7 items from 2012
I Was a Teenage Thanksgiving Turkey! week concludes at Trailers from Hell with director and Tfh creator Joe Dante introducing "I Was a Teenage Frankenstein," the hurried follow-up to the American International Pictures sleeper hit "I Was a Teenage Werewolf." "Speak! You have a civil tongue in your head. I know, because I sewed it back myself!" says Prof. Frankenstein, played by popular character actor Whit Bissell in one of his rare leading roles. This hurried followup to Aip's sleeper hit I Was a Teenage Werewolf hardly scales the same low budget heights but it's fun anyway. Several plot points are cribbed from Hammer's Curse of Frankenstein. »
- Trailers From Hell
Interview conducted by Tom Stockman November 1st, 2012
This Saturday and Sunday (November 10th and 11th) will be Joe Dante Weekend at St. Louis’ fabulous Hi-Pointe Theater. It’s all part of Cinema St. Louis’ upcoming St. Louis International Film Festival (Sliff) where Dante will receive a lifetime achievement award from Cinema St. Louis. Directors who have previously been honored with a Sliff Lifetime Achievement Award include Paul Schrader, John Sayles, and Rob Nilsson. Joe Dante is the director of Piranha, The Howling, Gremlins, Innerspace, Matinee, and many more great films.
At 6:30pm on Saturday the 10th there will be a screening of Dante’s 2009 family friendly 3D horror film The Hole. This will be followed by an on-stage interview with Dante moderated by Video Watchdog editor Tim Lucas. Tim did a similar interview with director Roger Corman last year at the Hi-Pointe as part of Vincentennial, the Vincent Price »
- Tom Stockman
This week I got to watch a rather enjoyable movie for the 12th installment in the Forgotten B&W Horror series. With this entry, we look at Monster on the Campus, a 1958 teenage drive-in movie that was sure to cause your girlfriend to hide her face in your chest.
Director Jack Arnold, whose cult-classic Tarantula I possibly reviewed a little harshly, gives us the story of a college professor and his unfortunate encounters with gamma rays, fish blood, and prehistoric man. Sounds fun, right?
Monster on the Campus starts with a series of sculptures showing mankind’s evolution. We then see our hero, Professor Donald Blake, using his girlfriend to create a plaster cast for his newest sculpture in the series – “modern woman”. This is how we learn Professor Blake is an expert on evolution. Next we see a frozen coelacanth (an ancient species of fish thought to be extinct »
- Tim Rich
When she first walked onto the screen in July of 1995, it was love at first sight. America was immediately smitten by a ditzy, glitzy Beverly Hills fashion plate named Cher Horowitz. Well, almost everyone. When Alicia Silverstone first read writer-director Amy Heckerling’s script for Clueless in the back of a limo coming home from shooting one of her iconic ’90s Aerosmith videos, she didn’t get Cher. “I thought, ‘Who is this girl?’” says Silverstone. “I had nothing in common with her at all. I thought she was a materialistic, annoying little bitch.” As if!
Over the past 17 years, »
- Chris Nashawaty
Horror fans today are spoiled. With the vast array of films available on DVD and Blu-ray via storefronts like Best Buy and Fye, online outlets like Amazon and Deep Discount, and rental/streaming services such as Netflix, there are few films that are unattainable. Virtually anything one might hear of is available some way, somewhere. But it wasn't always so...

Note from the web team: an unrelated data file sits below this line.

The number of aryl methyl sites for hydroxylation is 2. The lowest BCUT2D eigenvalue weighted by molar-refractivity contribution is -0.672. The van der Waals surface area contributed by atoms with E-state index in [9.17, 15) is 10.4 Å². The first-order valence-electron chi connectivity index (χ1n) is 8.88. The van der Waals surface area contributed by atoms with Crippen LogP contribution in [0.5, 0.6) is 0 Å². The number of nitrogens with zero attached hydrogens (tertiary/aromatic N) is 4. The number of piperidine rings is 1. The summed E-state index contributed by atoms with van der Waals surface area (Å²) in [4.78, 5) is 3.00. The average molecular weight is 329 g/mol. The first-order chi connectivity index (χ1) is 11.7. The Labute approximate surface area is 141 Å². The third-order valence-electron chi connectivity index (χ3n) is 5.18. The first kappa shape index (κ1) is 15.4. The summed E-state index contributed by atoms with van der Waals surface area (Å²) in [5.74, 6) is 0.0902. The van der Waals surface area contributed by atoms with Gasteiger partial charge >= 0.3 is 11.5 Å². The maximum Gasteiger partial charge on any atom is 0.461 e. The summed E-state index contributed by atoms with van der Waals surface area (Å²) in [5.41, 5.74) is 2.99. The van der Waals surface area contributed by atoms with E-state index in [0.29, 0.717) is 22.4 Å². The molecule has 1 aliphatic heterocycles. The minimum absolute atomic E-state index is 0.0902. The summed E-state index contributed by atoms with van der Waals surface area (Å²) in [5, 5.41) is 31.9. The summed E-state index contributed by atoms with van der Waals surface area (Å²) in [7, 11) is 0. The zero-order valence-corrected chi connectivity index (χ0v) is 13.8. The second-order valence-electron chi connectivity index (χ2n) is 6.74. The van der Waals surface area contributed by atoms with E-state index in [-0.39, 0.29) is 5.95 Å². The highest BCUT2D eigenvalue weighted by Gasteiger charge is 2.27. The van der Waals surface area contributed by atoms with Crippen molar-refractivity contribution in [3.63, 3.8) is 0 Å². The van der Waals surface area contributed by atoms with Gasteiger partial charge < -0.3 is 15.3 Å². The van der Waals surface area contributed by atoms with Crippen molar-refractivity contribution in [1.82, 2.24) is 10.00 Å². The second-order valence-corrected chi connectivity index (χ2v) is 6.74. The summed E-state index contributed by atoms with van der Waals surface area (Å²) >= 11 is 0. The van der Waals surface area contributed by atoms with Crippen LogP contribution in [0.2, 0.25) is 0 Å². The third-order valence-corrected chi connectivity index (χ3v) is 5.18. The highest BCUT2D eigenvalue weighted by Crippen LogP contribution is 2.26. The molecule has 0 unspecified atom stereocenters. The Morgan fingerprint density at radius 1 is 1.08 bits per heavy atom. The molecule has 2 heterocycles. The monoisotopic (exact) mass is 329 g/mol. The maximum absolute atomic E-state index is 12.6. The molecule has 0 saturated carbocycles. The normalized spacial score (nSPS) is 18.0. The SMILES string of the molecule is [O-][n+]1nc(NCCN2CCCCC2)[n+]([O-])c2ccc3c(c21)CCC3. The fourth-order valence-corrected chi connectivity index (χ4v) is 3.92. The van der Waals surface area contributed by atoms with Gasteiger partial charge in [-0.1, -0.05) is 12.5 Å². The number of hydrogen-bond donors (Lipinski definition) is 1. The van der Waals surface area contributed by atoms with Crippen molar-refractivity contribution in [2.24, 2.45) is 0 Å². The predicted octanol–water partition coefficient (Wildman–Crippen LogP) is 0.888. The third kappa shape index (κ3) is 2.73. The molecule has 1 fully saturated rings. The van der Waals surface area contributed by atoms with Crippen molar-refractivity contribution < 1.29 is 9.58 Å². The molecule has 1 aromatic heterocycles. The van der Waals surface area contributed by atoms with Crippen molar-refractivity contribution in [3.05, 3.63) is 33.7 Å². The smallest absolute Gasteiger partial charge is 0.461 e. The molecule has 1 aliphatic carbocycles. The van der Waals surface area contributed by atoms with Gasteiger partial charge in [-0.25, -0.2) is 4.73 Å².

Back at a time before disc (or VHS for that matter), the only way - and I mean the Only way - to see classic and not so classic genre pictures was on broadcast television. As a kid, I remember getting the local TV Guide and a yellow highlighter and systematically going through the listings, marking each and every show time of movies I'd heard about either from friends or ones that were obliquely mentioned in Forry Ackerman's Famous Monsters of Filmland . I would meticulously go over each entry »
Randy gets downright lycanthropic.
When I was in college – way back when – the student center had a room where a different video each week was piped in and played continuously. I would plop down between classes – when we weren’t drinking something horrible at the school newspaper office – and catch fifteen minutes or so of whatever they were showing. By the end of the week I had probably seen the whole feature – in bits and pieces out of sequence. I saw “Lemmings” that way, and “Groove Tube.”
I also saw the 1957 horror classic I Was A Teenage Werewolf that way, and it was a delightful week. It may have been the movie, or it may have been the horrible stuff we were drinking at the newspaper. After so much time, I’ll charitably attribute it to the film.
Michael J Fox, lycanthropy and basketball clash in the amusing 80s teen comedy, Teen Wolf. Jeff takes a look back…
Delightfully mediocre is a term that applies to the original Teen Wolf, the less ambitious of two Michael J Fox films released in 1985. Ostensibly an upbeat, John Hughes-esque take on fare like I Was A Teenage Werewolf (perhaps in name only), Teen Wolf only wishes to please, having neither bark nor bite. Still, this eager puppy of a teen flick does a more than a few tricks well, and remains spritely and cuddly after all this time.
Fox plays Scott Howard, an only child living with his father (James Hampton in a quiet, understated performance). Scott has two best friends, the exuberant and at times overbearing Rupert ‘Stiles’ Stilinksi (Jerry Levine), and literal girl-next-door ‘Boof,’ played to wholesome perfection by Susan Ursitti.
His biggest problem is the lack of a maternal figure, »
7 items from 2012
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